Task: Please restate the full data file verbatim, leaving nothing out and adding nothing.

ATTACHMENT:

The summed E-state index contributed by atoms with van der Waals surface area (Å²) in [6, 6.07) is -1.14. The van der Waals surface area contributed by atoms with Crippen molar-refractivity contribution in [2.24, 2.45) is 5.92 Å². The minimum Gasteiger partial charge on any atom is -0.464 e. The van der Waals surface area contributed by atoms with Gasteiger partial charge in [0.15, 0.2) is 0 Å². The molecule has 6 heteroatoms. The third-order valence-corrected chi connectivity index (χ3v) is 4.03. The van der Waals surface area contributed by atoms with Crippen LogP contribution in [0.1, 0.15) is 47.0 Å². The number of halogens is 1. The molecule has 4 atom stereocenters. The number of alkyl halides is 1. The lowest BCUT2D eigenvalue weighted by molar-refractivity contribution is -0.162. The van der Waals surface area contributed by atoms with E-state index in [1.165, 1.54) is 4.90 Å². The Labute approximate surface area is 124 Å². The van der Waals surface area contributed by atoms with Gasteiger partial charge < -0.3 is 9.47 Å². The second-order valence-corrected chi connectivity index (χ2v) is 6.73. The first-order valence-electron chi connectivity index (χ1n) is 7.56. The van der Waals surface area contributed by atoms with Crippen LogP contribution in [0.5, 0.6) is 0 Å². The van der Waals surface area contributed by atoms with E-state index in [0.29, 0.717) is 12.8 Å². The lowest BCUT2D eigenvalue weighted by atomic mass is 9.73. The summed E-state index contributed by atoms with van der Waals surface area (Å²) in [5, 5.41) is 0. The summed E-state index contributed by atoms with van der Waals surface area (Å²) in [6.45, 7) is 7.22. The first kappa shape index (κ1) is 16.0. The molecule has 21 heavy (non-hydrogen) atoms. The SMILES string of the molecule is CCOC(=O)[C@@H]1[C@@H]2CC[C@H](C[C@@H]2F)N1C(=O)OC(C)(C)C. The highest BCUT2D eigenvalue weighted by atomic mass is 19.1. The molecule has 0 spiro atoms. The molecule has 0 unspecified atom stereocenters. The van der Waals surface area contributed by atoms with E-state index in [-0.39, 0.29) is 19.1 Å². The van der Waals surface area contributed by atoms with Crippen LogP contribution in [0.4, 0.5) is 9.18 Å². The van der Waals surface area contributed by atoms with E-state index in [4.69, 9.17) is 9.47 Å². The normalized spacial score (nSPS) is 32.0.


The summed E-state index contributed by atoms with van der Waals surface area (Å²) in [6, 6.07) is -1.14. The van der Waals surface area contributed by atoms with Crippen molar-refractivity contribution in [2.24, 2.45) is 5.92 Å². The minimum Gasteiger partial charge on any atom is -0.464 e. The van der Waals surface area contributed by atoms with Gasteiger partial charge in [0.15, 0.2) is 0 Å². The molecule has 6 heteroatoms. The third-order valence-corrected chi connectivity index (χ3v) is 4.03. The van der Waals surface area contributed by atoms with Crippen LogP contribution in [0.1, 0.15) is 47.0 Å². The number of halogens is 1. The molecule has 4 atom stereocenters. The number of alkyl halides is 1. The lowest BCUT2D eigenvalue weighted by molar-refractivity contribution is -0.162. The van der Waals surface area contributed by atoms with E-state index in [1.165, 1.54) is 4.90 Å². The Labute approximate surface area is 124 Å². The van der Waals surface area contributed by atoms with Gasteiger partial charge < -0.3 is 9.47 Å². The second-order valence-corrected chi connectivity index (χ2v) is 6.73. The first-order valence-electron chi connectivity index (χ1n) is 7.56. The van der Waals surface area contributed by atoms with Crippen LogP contribution in [0.5, 0.6) is 0 Å². The van der Waals surface area contributed by atoms with E-state index in [0.29, 0.717) is 12.8 Å². The lowest BCUT2D eigenvalue weighted by atomic mass is 9.73. The summed E-state index contributed by atoms with van der Waals surface area (Å²) in [5, 5.41) is 0. The summed E-state index contributed by atoms with van der Waals surface area (Å²) in [6.45, 7) is 7.22. The first kappa shape index (κ1) is 16.0. The molecule has 21 heavy (non-hydrogen) atoms. The SMILES string of the molecule is CCOC(=O)[C@@H]1[C@@H]2CC[C@H](C[C@@H]2F)N1C(=O)OC(C)(C)C. The highest BCUT2D eigenvalue weighted by atomic mass is 19.1. The molecule has 0 spiro atoms. The molecule has 0 unspecified atom stereocenters. The van der Waals surface area contributed by atoms with E-state index in [-0.39, 0.29) is 19.1 Å². The van der Waals surface area contributed by atoms with Crippen LogP contribution in [0.4, 0.5) is 9.18 Å². The van der Waals surface area contributed by atoms with E-state index in [4.69, 9.17) is 9.47 Å². The normalized spacial score (nSPS) is 32.0.